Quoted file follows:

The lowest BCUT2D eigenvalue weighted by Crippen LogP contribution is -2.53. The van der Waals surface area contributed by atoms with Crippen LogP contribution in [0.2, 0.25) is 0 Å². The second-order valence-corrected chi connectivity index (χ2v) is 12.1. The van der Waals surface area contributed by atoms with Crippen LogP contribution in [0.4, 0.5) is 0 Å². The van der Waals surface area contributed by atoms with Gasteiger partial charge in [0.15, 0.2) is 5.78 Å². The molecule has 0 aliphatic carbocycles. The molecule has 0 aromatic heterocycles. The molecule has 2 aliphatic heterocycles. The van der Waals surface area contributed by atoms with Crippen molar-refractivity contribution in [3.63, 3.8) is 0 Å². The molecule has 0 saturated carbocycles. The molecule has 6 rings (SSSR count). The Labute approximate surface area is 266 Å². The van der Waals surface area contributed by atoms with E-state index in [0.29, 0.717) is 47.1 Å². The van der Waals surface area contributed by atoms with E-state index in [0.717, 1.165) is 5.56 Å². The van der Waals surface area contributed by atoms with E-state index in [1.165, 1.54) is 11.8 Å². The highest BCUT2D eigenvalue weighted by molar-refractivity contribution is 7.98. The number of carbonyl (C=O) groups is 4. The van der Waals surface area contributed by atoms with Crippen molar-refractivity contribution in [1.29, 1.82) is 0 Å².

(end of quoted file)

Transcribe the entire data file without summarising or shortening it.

The lowest BCUT2D eigenvalue weighted by Crippen LogP contribution is -2.53. The van der Waals surface area contributed by atoms with Crippen LogP contribution in [0.2, 0.25) is 0 Å². The second-order valence-corrected chi connectivity index (χ2v) is 12.1. The van der Waals surface area contributed by atoms with Crippen LogP contribution in [0.4, 0.5) is 0 Å². The van der Waals surface area contributed by atoms with Gasteiger partial charge in [0.15, 0.2) is 5.78 Å². The molecule has 0 aliphatic carbocycles. The molecule has 0 aromatic heterocycles. The molecule has 2 aliphatic heterocycles. The van der Waals surface area contributed by atoms with Crippen molar-refractivity contribution in [3.63, 3.8) is 0 Å². The molecule has 0 saturated carbocycles. The molecule has 6 rings (SSSR count). The Labute approximate surface area is 266 Å². The van der Waals surface area contributed by atoms with E-state index in [0.29, 0.717) is 47.1 Å². The van der Waals surface area contributed by atoms with E-state index in [0.717, 1.165) is 5.56 Å². The van der Waals surface area contributed by atoms with E-state index in [1.165, 1.54) is 11.8 Å². The highest BCUT2D eigenvalue weighted by molar-refractivity contribution is 7.98. The number of carbonyl (C=O) groups is 4. The van der Waals surface area contributed by atoms with Crippen molar-refractivity contribution in [1.29, 1.82) is 0 Å².